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Ulster Scientists Explore Intelligent Robot Healthcare

Scientists at the University of Ulster’s Intelligent Systems Research Centre (IRSC) are involved in a major European research project, which could pave the way for the development of the next generation of intelligent robots.

Roboticists at the Magee-based research unit are part of an international consortium of leading neuroscientists, psychologists and machine learning researchers involved in the £6 million interdisciplinary IM-CleVeR project – an acronym for Intrinsically Motivated Cumulative Learning Versatile Robots. The overall objective of the project is to develop real time intelligent robots that learn from their surroundings.

The Principal Investigator on the project, Professor Martin McGinnity, Director of the IRSC, says the project is of huge technological and scientific significance with potentially far reaching implications.

“Robots can already be programmed to perform repetitive tasks. The IM-CLeVeR project  aims to develop a new methodology for designing real time intelligent robots that can be intrinsically motivated to learn new skills and then to reuse these skills to carry out increasingly complex tasks. This could have many applications, for example providing assistance to patients with Parkinson’s disease or helping elderly people who live alone.”

Dr Joan Condell, a Co-Investigator, explains that the central idea of the project is that instead of directly programming, training or evolving a set of specific skills in robots, the robots should be given developmental programs that allow the autonomous development of skills on the basis of prolonged periods of interaction with the environment under the guidance of intrinsic motivations. Robots could then use this acquired general ability as a building block for the solution of specific tasks relevant to the robot's users.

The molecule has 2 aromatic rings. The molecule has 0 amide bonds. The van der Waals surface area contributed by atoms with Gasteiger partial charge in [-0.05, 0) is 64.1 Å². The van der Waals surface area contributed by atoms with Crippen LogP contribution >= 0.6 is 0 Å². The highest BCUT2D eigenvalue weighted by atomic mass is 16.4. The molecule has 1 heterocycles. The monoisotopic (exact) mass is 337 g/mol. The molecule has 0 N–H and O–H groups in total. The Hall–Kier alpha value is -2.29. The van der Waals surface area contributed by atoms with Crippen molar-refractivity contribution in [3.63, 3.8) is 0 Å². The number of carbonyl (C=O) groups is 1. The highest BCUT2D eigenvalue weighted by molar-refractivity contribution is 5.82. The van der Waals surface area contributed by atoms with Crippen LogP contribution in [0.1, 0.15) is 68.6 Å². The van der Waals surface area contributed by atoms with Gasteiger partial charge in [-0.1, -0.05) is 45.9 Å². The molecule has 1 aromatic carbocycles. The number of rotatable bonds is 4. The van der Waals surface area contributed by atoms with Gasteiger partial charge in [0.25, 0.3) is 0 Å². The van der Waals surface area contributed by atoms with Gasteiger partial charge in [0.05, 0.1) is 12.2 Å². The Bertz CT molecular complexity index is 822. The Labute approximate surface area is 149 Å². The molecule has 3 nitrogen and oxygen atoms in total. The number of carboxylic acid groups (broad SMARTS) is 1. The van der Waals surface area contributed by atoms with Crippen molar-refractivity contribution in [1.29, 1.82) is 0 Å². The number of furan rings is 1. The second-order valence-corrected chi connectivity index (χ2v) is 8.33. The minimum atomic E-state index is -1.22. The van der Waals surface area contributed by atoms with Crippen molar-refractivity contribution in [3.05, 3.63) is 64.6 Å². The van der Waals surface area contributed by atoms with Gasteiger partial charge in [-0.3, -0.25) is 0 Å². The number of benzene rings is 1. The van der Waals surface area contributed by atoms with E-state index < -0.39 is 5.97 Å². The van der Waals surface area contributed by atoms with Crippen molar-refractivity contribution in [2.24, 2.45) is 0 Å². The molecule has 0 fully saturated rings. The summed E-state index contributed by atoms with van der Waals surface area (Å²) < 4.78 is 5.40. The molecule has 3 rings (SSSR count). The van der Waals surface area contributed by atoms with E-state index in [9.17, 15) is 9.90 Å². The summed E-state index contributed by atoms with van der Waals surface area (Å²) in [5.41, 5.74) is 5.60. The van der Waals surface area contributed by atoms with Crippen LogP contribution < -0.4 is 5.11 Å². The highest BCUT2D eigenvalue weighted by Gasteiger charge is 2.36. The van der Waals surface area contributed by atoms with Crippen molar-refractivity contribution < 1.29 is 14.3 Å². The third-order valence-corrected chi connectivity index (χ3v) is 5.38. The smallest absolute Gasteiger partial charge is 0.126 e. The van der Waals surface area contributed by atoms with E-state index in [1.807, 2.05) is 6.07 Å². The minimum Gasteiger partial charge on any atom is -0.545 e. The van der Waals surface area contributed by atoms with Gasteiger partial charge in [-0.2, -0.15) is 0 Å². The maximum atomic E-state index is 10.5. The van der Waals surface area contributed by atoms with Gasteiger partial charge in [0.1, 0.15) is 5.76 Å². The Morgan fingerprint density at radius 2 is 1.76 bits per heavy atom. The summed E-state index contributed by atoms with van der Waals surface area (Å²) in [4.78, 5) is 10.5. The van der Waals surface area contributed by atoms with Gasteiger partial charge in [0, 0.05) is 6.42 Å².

She says that during skill-acquisition, the robots will behave like children at play.

“Children at play carry out activities driven only by intrinsic motivations such as curiosity. These activities allow them to acquire knowledge and skills autonomously which they can use later in life. During skill-exploitation, the robots will exhibit fast learning capabilities and a high versatility in solving tasks defined by external users due to their capacity of flexibly re-using, composing and re-adapting previously acquired skills.”

The basis of the IM CleVeR project is that robots - just like monkeys and humans - can be intrinsically motivated to perform a series of increasingly complex tasks. By ‘learning’ from and adapting to their surroundings, the robots will develop new skills.

The project involves conducting empirical experiments with capuchin monkeys, children and adults to identify their behaviour, cognitive capacities and intrinsic motivators. Once the motivators have been identified, they will be tested on the iCub, a humanoid robotic platform and two demonstrators, Clever-K and Clever-C, which have been developed specifically for cognition experiments. The iCub is a humanoid robot which stands just over a meter high – about the size of a three-year-old child – and can manipulate objects, stand up and crawl on all fours.

According to Dr Condell, many skills not present at birth develop later in life, and the use of these robotic platforms gives a better understanding of natural and artificial cognitive systems. CLEVER-K is a technologically orientated demonstrator that will be tested in a kitchen scenario, for example developing simple tasks like sorting cultery and setting a table. CLEVER-B, will be used to reproduce and interpret the results of the experiments carried out with monkeys and children.

Dr Yianni Gatsoulis, a Research Associate in the ISRC working on the four-year project, says the project partners are confident their research will shed new light on the mechanisms underlying learning and intelligence of humans and other primates.

“The overall objective is to develop real time intrinsically motivated intelligent robots that can learn from their surroundings and adapt accordingly to carry out increasingly complex tasks. This will be an important development and one which could have a significant impact on many lives.”